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t’s not the way his father learned surgery, at least the first time around, but resident David McClusky III (left) believes his experiences in Emory’s virtual surgical environment made him better, and certainly more comfortable, when he finally operated on a real patient. “Because I already knew what I needed to be doing with my hands, and how it looked and felt to do the procedures, I was able to concentrate more on the patient, rather than strictly on whether I was doing something right,” he says.
     McClusky’s dad, a general surgeon in Twin Falls, Idaho, was an early adopter of the minimally invasive surgery (MIS) that is driving surgical training. Patients and payers alike have embraced new procedures that reduce pain, scarring, and hospital stays, but for surgeons such as the elder McClusky, MIS turned what they knew upside down.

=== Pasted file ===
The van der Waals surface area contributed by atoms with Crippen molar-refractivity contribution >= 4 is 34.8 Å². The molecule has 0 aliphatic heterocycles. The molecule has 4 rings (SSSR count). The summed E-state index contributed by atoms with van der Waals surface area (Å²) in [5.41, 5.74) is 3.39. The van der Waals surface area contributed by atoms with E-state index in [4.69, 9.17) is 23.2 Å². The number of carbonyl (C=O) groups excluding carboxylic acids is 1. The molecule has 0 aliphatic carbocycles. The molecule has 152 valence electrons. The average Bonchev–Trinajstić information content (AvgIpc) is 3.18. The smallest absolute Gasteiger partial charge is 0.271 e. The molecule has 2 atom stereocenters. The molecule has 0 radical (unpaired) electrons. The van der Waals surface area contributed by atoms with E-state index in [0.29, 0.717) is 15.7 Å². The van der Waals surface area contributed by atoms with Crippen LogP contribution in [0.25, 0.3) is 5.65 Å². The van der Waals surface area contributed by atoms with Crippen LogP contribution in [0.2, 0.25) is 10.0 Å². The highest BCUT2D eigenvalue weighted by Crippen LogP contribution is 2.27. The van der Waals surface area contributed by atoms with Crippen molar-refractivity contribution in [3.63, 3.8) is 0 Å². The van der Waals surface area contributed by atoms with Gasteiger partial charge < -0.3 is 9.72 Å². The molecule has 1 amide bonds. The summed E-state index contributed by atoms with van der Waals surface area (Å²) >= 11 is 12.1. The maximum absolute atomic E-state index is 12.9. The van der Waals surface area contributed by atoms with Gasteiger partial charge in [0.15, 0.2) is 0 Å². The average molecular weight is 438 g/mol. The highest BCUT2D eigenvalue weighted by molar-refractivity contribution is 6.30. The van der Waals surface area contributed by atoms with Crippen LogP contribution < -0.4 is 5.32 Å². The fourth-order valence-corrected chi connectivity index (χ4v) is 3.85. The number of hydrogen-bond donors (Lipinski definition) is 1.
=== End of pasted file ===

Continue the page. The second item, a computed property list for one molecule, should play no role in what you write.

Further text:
“Yes, it took Dad a little longer to learn than me,” says the son, “precisely because he was already such an experienced surgeon.”
     In MIS procedures, a thumb-sized, high-resolution video camera and long, narrow surgical instruments are inserted and manipulated through small “keyhole” incisions. Surgeons must mentally translate two-dimensional tissue images on a video screen to three-dimensional images seen in an actual surgical field. They then must overcome the fulcrum effect, the visual-sensory mismatch caused when the hand moves down but the instrument on the screen moves up. Furthermore, the powerful tactile feedback of direct hand contact with tissue is replaced by weaker feedback from the instruments, which are attached to 18-inch levers.